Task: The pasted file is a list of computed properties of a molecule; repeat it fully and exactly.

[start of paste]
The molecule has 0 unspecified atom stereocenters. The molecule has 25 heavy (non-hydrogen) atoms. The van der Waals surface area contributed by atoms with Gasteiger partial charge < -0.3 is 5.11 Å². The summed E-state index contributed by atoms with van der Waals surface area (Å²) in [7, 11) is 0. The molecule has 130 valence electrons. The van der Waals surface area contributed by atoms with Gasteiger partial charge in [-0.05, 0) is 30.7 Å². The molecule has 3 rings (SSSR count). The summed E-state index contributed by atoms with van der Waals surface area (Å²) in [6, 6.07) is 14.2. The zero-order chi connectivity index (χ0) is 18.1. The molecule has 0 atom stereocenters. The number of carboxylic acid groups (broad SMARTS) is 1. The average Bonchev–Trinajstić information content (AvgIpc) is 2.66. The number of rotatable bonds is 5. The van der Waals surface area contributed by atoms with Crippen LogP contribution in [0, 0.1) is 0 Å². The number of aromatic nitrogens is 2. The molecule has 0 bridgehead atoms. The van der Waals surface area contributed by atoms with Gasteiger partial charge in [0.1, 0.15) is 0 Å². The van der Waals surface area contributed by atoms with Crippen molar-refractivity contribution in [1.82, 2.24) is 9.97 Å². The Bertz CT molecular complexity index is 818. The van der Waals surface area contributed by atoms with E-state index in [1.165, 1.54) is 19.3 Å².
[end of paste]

The molecule has 0 unspecified atom stereocenters. The molecule has 25 heavy (non-hydrogen) atoms. The van der Waals surface area contributed by atoms with Gasteiger partial charge < -0.3 is 5.11 Å². The summed E-state index contributed by atoms with van der Waals surface area (Å²) in [7, 11) is 0. The molecule has 130 valence electrons. The van der Waals surface area contributed by atoms with Gasteiger partial charge in [-0.05, 0) is 30.7 Å². The molecule has 3 rings (SSSR count). The summed E-state index contributed by atoms with van der Waals surface area (Å²) in [6, 6.07) is 14.2. The zero-order chi connectivity index (χ0) is 18.1. The molecule has 0 atom stereocenters. The number of carboxylic acid groups (broad SMARTS) is 1. The average Bonchev–Trinajstić information content (AvgIpc) is 2.66. The number of rotatable bonds is 5. The van der Waals surface area contributed by atoms with Crippen LogP contribution in [0, 0.1) is 0 Å². The number of aromatic nitrogens is 2. The molecule has 0 bridgehead atoms. The van der Waals surface area contributed by atoms with Gasteiger partial charge in [0.1, 0.15) is 0 Å². The van der Waals surface area contributed by atoms with Crippen molar-refractivity contribution in [1.82, 2.24) is 9.97 Å². The Bertz CT molecular complexity index is 818. The van der Waals surface area contributed by atoms with E-state index in [1.165, 1.54) is 19.3 Å².